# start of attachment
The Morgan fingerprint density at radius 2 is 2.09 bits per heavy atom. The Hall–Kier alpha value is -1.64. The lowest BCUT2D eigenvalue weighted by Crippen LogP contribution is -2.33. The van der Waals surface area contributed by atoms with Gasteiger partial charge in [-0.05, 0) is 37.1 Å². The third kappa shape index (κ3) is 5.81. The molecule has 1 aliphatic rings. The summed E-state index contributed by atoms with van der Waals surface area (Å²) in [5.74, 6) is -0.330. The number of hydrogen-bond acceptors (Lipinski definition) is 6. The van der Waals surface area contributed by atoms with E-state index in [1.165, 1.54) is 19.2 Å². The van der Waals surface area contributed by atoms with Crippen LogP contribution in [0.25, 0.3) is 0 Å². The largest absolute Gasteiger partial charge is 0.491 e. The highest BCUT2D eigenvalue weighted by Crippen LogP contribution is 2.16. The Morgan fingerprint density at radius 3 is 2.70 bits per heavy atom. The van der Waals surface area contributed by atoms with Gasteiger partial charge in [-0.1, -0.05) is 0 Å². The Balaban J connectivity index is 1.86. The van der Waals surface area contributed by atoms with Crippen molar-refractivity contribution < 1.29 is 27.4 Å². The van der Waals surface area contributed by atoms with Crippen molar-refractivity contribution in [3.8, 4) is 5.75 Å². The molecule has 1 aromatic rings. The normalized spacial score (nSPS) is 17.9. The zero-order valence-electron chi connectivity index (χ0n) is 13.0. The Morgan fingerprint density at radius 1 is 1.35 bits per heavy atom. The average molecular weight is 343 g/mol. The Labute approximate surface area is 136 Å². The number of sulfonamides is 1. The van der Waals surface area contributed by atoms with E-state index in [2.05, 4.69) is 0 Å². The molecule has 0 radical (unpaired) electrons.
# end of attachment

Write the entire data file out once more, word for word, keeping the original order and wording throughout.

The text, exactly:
The Morgan fingerprint density at radius 2 is 2.09 bits per heavy atom. The Hall–Kier alpha value is -1.64. The lowest BCUT2D eigenvalue weighted by Crippen LogP contribution is -2.33. The van der Waals surface area contributed by atoms with Gasteiger partial charge in [-0.05, 0) is 37.1 Å². The third kappa shape index (κ3) is 5.81. The molecule has 1 aliphatic rings. The summed E-state index contributed by atoms with van der Waals surface area (Å²) in [5.74, 6) is -0.330. The number of hydrogen-bond acceptors (Lipinski definition) is 6. The van der Waals surface area contributed by atoms with E-state index in [1.165, 1.54) is 19.2 Å². The van der Waals surface area contributed by atoms with Crippen LogP contribution in [0.25, 0.3) is 0 Å². The largest absolute Gasteiger partial charge is 0.491 e. The highest BCUT2D eigenvalue weighted by Crippen LogP contribution is 2.16. The Morgan fingerprint density at radius 3 is 2.70 bits per heavy atom. The van der Waals surface area contributed by atoms with Gasteiger partial charge in [-0.1, -0.05) is 0 Å². The Balaban J connectivity index is 1.86. The van der Waals surface area contributed by atoms with Crippen molar-refractivity contribution < 1.29 is 27.4 Å². The van der Waals surface area contributed by atoms with Crippen molar-refractivity contribution in [3.8, 4) is 5.75 Å². The molecule has 1 aromatic rings. The normalized spacial score (nSPS) is 17.9. The zero-order valence-electron chi connectivity index (χ0n) is 13.0. The Morgan fingerprint density at radius 1 is 1.35 bits per heavy atom. The average molecular weight is 343 g/mol. The Labute approximate surface area is 136 Å². The number of sulfonamides is 1. The van der Waals surface area contributed by atoms with E-state index in [2.05, 4.69) is 0 Å². The molecule has 0 radical (unpaired) electrons.